The term 'American Stock Exchange (AMEX)' is included in the Laws & Regulations edition of the Herold Financial Dictionary. Get yourself a copy now on Amazon - available as Kindle or Paperback.
The AMEX is the acronym for the American Stock Exchange. This exchange proves to be the third biggest such stock market in all of the United States when trading volume is considered, after the NYSE and the NASDAQ national exchanges. Located in the American financial center of New York, the AMEX carries around ten percent of every security that is listed within the United States. In the past, it had a much larger market share of traded securities.
The origins of the AMEX lie before it was called the American Stock Exchange. In 1953, the New York Curb Exchange became known as the AMEX. This exchange proved to be a mutual organization that the members owned. In decades past, the American Stock Exchange had an important position as a major competitor for the New York Stock Exchange. This role gradually fell to the rising NASDAQ stock exchange.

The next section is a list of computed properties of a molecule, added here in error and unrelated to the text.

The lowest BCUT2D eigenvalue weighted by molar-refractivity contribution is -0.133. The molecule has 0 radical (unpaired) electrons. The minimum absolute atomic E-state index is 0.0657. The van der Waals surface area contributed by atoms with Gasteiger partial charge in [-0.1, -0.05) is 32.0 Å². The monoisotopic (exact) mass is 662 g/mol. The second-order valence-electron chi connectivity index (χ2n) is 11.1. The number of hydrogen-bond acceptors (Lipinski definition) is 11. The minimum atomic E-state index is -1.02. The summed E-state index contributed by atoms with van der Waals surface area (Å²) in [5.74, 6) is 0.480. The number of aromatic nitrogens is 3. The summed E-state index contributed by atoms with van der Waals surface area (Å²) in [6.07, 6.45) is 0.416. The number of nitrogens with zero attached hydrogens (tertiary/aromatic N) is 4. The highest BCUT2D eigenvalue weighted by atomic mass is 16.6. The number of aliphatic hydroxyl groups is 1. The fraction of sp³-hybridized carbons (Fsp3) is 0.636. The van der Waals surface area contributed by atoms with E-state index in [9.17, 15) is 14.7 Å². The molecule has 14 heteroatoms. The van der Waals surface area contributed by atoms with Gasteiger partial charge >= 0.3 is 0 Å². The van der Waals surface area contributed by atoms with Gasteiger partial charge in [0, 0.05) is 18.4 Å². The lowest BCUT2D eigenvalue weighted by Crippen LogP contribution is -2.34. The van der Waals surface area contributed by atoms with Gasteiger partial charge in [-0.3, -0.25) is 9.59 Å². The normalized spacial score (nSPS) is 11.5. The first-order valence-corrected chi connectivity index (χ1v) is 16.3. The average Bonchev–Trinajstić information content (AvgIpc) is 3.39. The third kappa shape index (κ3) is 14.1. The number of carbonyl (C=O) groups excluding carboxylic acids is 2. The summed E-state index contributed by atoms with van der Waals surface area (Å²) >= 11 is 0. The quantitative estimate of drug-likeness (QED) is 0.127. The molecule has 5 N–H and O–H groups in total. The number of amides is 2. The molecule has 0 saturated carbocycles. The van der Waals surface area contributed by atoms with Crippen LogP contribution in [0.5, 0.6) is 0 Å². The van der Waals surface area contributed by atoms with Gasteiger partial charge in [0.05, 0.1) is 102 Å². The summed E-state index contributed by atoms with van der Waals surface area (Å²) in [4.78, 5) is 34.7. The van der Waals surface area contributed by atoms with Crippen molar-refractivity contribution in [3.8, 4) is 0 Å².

Back on the seventeenth of January in 2008, the NYSE Euronext exchange announced its intentions to buy out the American Stock Exchange in consideration of $260 million in NYSE stock. They completed the transaction on the first of October in 2008. NYSE originally intended to integrate the AMEX exchange into its Alternext European small cap exchange. They first renamed it the NYSE Alternext U.S. By March of 2009, NYSE had scrapped this plan and renamed it the NYSE Amex Equities exchange.
The overwhelming majority of AMEX trading these days is done in small cap company stocks, derivatives, and exchange traded funds. These are niches that the AMEX exchange carved out and maintained for itself despite the rising allure of the newer NASDAQ in the 1990’s. The AMEX observes regular trading session hours running from 9:30 in the morning to 4:00 in the afternoon on Monday through Friday. The exchange is closed on Saturdays, Sundays, and all holidays that the exchange announces in advance.